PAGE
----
Mohamed Morabet, a Moroccan farmer, is planning to come out of the shadows this summer and sell his hashish on the open market, as Morocco prepares to legalize cannabis for medicinal purposes.
Last month, the government of the world’s top hashish-producing country ratified a draft bill to legalize the drug’s medicinal use, and parliament is set to discuss it this week.
Morocco is the world’s largest manufacturer of cannabis resin, or hashish, according to a study published last year by the United Nations Office on Drugs and Crime (UNODC).
Morabet said, “We agree with the legalization (of cannabis) because we will finally come out of clandestinity and we will be able to hold our heads high when the inhabitants mobilize in the form of cannabis production cooperatives.”
“However, despite this situation, the inhabitants are reluctant.”
Some are therefore concerned that they will not make as much money.
According to a farmer, Fadoul Azouz , “If the legalisation is in our interest for example with the sale price, it will be good because we will no longer have any problems, but if the price they offer us is not a good rate, we will all lose out.”
Profit in a legal market
However, authorities and analysts claim that these concerns are unfounded and that Morocco has the potential to become a global competitor in the industry.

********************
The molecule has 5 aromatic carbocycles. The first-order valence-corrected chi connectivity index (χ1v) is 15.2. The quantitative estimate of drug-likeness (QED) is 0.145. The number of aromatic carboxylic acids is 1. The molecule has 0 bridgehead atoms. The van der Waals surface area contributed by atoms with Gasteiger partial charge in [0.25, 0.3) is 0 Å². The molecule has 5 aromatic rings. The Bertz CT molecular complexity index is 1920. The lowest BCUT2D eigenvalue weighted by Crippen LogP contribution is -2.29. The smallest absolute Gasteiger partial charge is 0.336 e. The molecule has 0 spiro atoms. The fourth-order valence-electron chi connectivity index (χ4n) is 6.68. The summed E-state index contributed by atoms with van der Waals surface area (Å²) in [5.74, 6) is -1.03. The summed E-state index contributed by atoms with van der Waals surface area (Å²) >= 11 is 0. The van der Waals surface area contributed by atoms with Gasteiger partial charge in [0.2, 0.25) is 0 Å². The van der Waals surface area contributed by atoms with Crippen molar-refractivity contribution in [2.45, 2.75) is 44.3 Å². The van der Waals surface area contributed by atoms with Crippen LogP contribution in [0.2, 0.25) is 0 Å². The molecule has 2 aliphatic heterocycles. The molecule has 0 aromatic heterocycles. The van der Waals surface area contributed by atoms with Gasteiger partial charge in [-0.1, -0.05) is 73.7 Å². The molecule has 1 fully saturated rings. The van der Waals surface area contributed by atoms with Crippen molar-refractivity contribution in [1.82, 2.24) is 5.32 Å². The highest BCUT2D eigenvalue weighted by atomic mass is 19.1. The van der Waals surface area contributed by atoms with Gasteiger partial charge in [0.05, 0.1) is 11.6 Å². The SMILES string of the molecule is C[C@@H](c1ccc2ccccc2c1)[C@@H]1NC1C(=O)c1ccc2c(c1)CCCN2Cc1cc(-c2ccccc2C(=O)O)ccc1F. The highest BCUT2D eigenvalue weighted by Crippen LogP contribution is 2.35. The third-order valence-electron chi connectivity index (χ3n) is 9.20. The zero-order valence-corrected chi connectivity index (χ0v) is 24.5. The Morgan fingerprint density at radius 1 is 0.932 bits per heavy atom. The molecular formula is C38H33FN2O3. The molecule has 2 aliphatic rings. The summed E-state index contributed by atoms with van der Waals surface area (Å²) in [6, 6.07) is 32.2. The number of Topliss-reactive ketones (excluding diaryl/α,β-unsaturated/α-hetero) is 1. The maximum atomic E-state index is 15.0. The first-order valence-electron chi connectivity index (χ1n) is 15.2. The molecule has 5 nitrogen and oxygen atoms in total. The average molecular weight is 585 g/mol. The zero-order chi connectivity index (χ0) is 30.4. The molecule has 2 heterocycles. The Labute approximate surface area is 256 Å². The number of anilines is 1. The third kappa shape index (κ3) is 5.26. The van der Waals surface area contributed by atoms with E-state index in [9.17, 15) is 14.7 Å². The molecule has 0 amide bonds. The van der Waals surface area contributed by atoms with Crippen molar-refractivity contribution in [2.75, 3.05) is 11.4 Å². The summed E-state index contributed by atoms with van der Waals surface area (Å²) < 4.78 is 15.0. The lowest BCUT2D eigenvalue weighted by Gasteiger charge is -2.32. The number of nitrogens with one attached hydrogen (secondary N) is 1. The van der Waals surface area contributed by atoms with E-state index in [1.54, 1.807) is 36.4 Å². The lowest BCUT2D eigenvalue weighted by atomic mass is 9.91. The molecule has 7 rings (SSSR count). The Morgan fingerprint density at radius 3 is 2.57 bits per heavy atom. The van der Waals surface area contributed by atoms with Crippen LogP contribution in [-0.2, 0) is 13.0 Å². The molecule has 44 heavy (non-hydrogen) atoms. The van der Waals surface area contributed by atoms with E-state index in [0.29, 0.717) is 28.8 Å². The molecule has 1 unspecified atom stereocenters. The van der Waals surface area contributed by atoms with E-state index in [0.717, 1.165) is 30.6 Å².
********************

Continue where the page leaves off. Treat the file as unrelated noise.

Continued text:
Farmers could reap 12 percent in a “legal economy,” according to officials, compared to four percent now.
Farmers are hoping that the interior ministry will designate farming areas in their districts, where they have been operating for decades.
“We ask for the installation of factories here in these regions so the young people and locals can work internationally, in the so-called historical areas of cannabis cultivation: Béni Sdet, Ketama and Béni Khaled,” Morabet stated.
If the bill is passed, the interior ministry is required to urge farmers to form a “cooperative” to sell their crop to a “public agency.”
According to official estimates, about 55,000 hectares (136,000 acres) of land in Rif were used to cultivate hashish in 2019, compared to 134,000 hectares in 2003.
In 2016-2017, social unrest shook the northern Rif which is a marginalized area.
Farmers like Said Yarou, 25, who work on a family plantation, hope that legalization will help unemployed youths find employment.
Morocco has had a cannabis ban since 1954, but it has been permitted because agriculture offers a living for up to 120,000 people.
In a survey conducted last year by the Global Initiative against Transnational Organized Crime, cannabis production in the North African country was reported to be over 700 tonnes.
According to government reports, officials confiscated more than 217 tonnes of cannabis in the same year.